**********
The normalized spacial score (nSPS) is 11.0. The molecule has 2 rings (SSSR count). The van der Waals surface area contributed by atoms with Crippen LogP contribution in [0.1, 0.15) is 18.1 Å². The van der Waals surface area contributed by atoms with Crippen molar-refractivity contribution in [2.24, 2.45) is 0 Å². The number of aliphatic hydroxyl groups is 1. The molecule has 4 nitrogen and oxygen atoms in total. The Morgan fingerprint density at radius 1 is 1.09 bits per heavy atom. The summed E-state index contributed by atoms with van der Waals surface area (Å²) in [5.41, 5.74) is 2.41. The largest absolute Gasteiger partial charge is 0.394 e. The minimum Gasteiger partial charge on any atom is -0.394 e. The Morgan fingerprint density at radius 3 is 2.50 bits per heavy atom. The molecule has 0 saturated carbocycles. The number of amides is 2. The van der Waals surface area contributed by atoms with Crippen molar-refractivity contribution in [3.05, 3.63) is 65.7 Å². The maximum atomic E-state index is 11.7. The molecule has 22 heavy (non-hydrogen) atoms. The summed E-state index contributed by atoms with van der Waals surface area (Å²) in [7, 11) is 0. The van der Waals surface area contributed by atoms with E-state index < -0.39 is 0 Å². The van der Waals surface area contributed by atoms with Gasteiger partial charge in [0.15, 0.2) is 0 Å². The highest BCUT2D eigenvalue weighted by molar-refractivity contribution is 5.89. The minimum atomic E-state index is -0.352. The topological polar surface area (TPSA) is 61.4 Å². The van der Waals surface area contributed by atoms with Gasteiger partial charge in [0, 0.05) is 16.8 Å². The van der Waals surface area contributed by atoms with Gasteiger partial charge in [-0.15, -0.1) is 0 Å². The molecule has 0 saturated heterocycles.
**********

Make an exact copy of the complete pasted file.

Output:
The normalized spacial score (nSPS) is 11.0. The molecule has 2 rings (SSSR count). The van der Waals surface area contributed by atoms with Crippen LogP contribution in [0.1, 0.15) is 18.1 Å². The van der Waals surface area contributed by atoms with Crippen molar-refractivity contribution in [2.24, 2.45) is 0 Å². The number of aliphatic hydroxyl groups is 1. The molecule has 4 nitrogen and oxygen atoms in total. The Morgan fingerprint density at radius 1 is 1.09 bits per heavy atom. The summed E-state index contributed by atoms with van der Waals surface area (Å²) in [5.41, 5.74) is 2.41. The largest absolute Gasteiger partial charge is 0.394 e. The minimum Gasteiger partial charge on any atom is -0.394 e. The Morgan fingerprint density at radius 3 is 2.50 bits per heavy atom. The molecule has 0 saturated carbocycles. The number of amides is 2. The van der Waals surface area contributed by atoms with Crippen molar-refractivity contribution in [3.05, 3.63) is 65.7 Å². The maximum atomic E-state index is 11.7. The molecule has 22 heavy (non-hydrogen) atoms. The summed E-state index contributed by atoms with van der Waals surface area (Å²) in [7, 11) is 0. The van der Waals surface area contributed by atoms with E-state index < -0.39 is 0 Å². The van der Waals surface area contributed by atoms with Gasteiger partial charge in [0.15, 0.2) is 0 Å². The highest BCUT2D eigenvalue weighted by molar-refractivity contribution is 5.89. The minimum atomic E-state index is -0.352. The topological polar surface area (TPSA) is 61.4 Å². The van der Waals surface area contributed by atoms with Gasteiger partial charge in [0, 0.05) is 16.8 Å². The van der Waals surface area contributed by atoms with Gasteiger partial charge in [-0.15, -0.1) is 0 Å². The molecule has 0 saturated heterocycles.